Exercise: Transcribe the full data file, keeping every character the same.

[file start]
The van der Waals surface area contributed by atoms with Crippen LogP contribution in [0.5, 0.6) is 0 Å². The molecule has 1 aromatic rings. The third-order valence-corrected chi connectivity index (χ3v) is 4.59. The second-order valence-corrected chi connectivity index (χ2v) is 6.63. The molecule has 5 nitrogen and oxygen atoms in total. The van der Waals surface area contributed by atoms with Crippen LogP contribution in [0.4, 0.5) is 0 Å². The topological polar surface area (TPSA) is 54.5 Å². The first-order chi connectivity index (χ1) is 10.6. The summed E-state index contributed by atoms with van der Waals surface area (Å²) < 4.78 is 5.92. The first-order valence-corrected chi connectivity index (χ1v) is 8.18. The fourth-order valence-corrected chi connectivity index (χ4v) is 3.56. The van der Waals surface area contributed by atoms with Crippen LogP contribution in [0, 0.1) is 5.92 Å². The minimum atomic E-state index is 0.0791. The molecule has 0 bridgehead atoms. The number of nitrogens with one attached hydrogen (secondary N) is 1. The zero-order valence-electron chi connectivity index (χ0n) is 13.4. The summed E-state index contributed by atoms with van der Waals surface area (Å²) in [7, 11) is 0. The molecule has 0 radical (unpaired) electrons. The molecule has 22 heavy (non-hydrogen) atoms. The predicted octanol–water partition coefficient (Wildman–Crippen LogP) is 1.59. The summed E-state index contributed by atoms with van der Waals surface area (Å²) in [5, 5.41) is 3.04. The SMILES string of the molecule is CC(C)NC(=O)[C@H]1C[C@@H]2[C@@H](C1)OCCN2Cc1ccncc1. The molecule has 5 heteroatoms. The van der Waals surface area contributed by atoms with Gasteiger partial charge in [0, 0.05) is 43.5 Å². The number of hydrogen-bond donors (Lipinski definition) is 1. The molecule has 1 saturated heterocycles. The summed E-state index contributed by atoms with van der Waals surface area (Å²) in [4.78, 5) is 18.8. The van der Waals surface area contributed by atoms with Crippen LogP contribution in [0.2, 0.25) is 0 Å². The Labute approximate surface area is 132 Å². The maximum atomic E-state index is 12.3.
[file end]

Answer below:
The van der Waals surface area contributed by atoms with Crippen LogP contribution in [0.5, 0.6) is 0 Å². The molecule has 1 aromatic rings. The third-order valence-corrected chi connectivity index (χ3v) is 4.59. The second-order valence-corrected chi connectivity index (χ2v) is 6.63. The molecule has 5 nitrogen and oxygen atoms in total. The van der Waals surface area contributed by atoms with Crippen LogP contribution in [0.4, 0.5) is 0 Å². The topological polar surface area (TPSA) is 54.5 Å². The first-order chi connectivity index (χ1) is 10.6. The summed E-state index contributed by atoms with van der Waals surface area (Å²) < 4.78 is 5.92. The first-order valence-corrected chi connectivity index (χ1v) is 8.18. The fourth-order valence-corrected chi connectivity index (χ4v) is 3.56. The van der Waals surface area contributed by atoms with Crippen LogP contribution in [0, 0.1) is 5.92 Å². The minimum atomic E-state index is 0.0791. The molecule has 0 bridgehead atoms. The number of nitrogens with one attached hydrogen (secondary N) is 1. The zero-order valence-electron chi connectivity index (χ0n) is 13.4. The summed E-state index contributed by atoms with van der Waals surface area (Å²) in [7, 11) is 0. The molecule has 0 radical (unpaired) electrons. The molecule has 22 heavy (non-hydrogen) atoms. The predicted octanol–water partition coefficient (Wildman–Crippen LogP) is 1.59. The summed E-state index contributed by atoms with van der Waals surface area (Å²) in [5, 5.41) is 3.04. The SMILES string of the molecule is CC(C)NC(=O)[C@H]1C[C@@H]2[C@@H](C1)OCCN2Cc1ccncc1. The molecule has 5 heteroatoms. The van der Waals surface area contributed by atoms with Gasteiger partial charge in [0, 0.05) is 43.5 Å². The number of hydrogen-bond donors (Lipinski definition) is 1. The molecule has 1 saturated heterocycles. The summed E-state index contributed by atoms with van der Waals surface area (Å²) in [4.78, 5) is 18.8. The van der Waals surface area contributed by atoms with Crippen LogP contribution in [0.2, 0.25) is 0 Å². The Labute approximate surface area is 132 Å². The maximum atomic E-state index is 12.3.